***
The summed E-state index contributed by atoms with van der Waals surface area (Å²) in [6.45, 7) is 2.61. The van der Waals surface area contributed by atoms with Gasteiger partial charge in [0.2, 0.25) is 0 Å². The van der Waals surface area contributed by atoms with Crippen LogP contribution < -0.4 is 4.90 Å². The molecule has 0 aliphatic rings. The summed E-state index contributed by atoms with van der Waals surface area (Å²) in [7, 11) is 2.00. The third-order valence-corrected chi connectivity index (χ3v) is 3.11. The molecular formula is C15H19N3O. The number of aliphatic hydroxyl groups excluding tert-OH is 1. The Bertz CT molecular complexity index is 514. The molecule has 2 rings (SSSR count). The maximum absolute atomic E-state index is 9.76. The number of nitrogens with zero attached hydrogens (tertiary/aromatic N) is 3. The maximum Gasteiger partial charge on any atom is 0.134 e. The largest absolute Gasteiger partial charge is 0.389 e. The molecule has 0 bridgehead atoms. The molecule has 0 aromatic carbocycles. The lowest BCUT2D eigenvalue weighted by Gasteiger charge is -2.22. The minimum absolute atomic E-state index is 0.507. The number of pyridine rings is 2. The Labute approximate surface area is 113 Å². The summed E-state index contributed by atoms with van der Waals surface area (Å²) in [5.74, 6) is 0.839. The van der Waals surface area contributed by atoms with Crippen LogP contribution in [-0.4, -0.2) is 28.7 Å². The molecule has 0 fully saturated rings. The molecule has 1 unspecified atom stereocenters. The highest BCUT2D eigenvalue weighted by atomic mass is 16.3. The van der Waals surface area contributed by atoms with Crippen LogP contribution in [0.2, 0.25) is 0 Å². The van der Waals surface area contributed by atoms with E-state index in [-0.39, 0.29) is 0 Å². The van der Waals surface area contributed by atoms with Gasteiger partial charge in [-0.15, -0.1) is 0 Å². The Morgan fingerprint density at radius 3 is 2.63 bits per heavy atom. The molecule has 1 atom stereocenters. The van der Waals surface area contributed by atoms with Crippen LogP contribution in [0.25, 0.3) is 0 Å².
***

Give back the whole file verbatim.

The summed E-state index contributed by atoms with van der Waals surface area (Å²) in [6.45, 7) is 2.61. The van der Waals surface area contributed by atoms with Gasteiger partial charge in [0.2, 0.25) is 0 Å². The van der Waals surface area contributed by atoms with Crippen LogP contribution < -0.4 is 4.90 Å². The molecule has 0 aliphatic rings. The summed E-state index contributed by atoms with van der Waals surface area (Å²) in [7, 11) is 2.00. The third-order valence-corrected chi connectivity index (χ3v) is 3.11. The molecular formula is C15H19N3O. The number of aliphatic hydroxyl groups excluding tert-OH is 1. The Bertz CT molecular complexity index is 514. The molecule has 2 rings (SSSR count). The maximum absolute atomic E-state index is 9.76. The number of nitrogens with zero attached hydrogens (tertiary/aromatic N) is 3. The maximum Gasteiger partial charge on any atom is 0.134 e. The largest absolute Gasteiger partial charge is 0.389 e. The molecule has 0 bridgehead atoms. The molecule has 0 aromatic carbocycles. The lowest BCUT2D eigenvalue weighted by Gasteiger charge is -2.22. The minimum absolute atomic E-state index is 0.507. The number of pyridine rings is 2. The Labute approximate surface area is 113 Å². The summed E-state index contributed by atoms with van der Waals surface area (Å²) in [5.74, 6) is 0.839. The van der Waals surface area contributed by atoms with Crippen LogP contribution in [-0.4, -0.2) is 28.7 Å². The molecule has 0 fully saturated rings. The molecule has 1 unspecified atom stereocenters. The highest BCUT2D eigenvalue weighted by atomic mass is 16.3. The van der Waals surface area contributed by atoms with Crippen LogP contribution in [0.2, 0.25) is 0 Å². The van der Waals surface area contributed by atoms with E-state index in [-0.39, 0.29) is 0 Å². The van der Waals surface area contributed by atoms with Gasteiger partial charge in [-0.15, -0.1) is 0 Å². The Morgan fingerprint density at radius 3 is 2.63 bits per heavy atom. The molecule has 1 atom stereocenters. The van der Waals surface area contributed by atoms with Crippen LogP contribution in [0.25, 0.3) is 0 Å².